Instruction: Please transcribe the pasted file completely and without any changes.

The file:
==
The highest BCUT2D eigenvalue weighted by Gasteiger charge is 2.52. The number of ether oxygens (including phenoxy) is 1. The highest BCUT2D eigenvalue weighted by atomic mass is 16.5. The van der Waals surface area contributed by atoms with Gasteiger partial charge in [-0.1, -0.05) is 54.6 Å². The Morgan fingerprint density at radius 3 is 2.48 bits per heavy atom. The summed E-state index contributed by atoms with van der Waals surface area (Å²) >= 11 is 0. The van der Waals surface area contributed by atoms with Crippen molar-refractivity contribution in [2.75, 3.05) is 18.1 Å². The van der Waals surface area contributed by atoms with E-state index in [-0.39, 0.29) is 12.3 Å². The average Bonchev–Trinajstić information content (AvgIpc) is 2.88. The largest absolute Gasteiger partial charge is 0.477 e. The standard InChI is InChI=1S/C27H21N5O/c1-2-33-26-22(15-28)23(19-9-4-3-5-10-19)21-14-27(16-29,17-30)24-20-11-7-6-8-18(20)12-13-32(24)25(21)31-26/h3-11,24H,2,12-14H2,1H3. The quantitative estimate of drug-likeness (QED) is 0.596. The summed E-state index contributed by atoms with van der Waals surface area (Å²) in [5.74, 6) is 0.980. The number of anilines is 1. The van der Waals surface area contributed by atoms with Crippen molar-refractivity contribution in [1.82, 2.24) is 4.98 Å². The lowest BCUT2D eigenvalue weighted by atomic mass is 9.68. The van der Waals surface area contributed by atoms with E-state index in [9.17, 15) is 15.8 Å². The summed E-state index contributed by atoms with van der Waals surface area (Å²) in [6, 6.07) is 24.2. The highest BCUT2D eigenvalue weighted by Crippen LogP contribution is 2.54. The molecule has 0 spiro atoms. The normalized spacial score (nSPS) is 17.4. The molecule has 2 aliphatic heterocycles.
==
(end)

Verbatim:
The highest BCUT2D eigenvalue weighted by Gasteiger charge is 2.52. The number of ether oxygens (including phenoxy) is 1. The highest BCUT2D eigenvalue weighted by atomic mass is 16.5. The van der Waals surface area contributed by atoms with Gasteiger partial charge in [-0.1, -0.05) is 54.6 Å². The Morgan fingerprint density at radius 3 is 2.48 bits per heavy atom. The summed E-state index contributed by atoms with van der Waals surface area (Å²) >= 11 is 0. The van der Waals surface area contributed by atoms with Crippen molar-refractivity contribution in [2.75, 3.05) is 18.1 Å². The van der Waals surface area contributed by atoms with E-state index in [-0.39, 0.29) is 12.3 Å². The average Bonchev–Trinajstić information content (AvgIpc) is 2.88. The largest absolute Gasteiger partial charge is 0.477 e. The standard InChI is InChI=1S/C27H21N5O/c1-2-33-26-22(15-28)23(19-9-4-3-5-10-19)21-14-27(16-29,17-30)24-20-11-7-6-8-18(20)12-13-32(24)25(21)31-26/h3-11,24H,2,12-14H2,1H3. The quantitative estimate of drug-likeness (QED) is 0.596. The summed E-state index contributed by atoms with van der Waals surface area (Å²) in [5.74, 6) is 0.980. The number of anilines is 1. The van der Waals surface area contributed by atoms with Crippen molar-refractivity contribution in [1.82, 2.24) is 4.98 Å². The lowest BCUT2D eigenvalue weighted by atomic mass is 9.68. The van der Waals surface area contributed by atoms with E-state index in [9.17, 15) is 15.8 Å². The summed E-state index contributed by atoms with van der Waals surface area (Å²) in [6, 6.07) is 24.2. The highest BCUT2D eigenvalue weighted by Crippen LogP contribution is 2.54. The molecule has 0 spiro atoms. The normalized spacial score (nSPS) is 17.4. The molecule has 2 aliphatic heterocycles.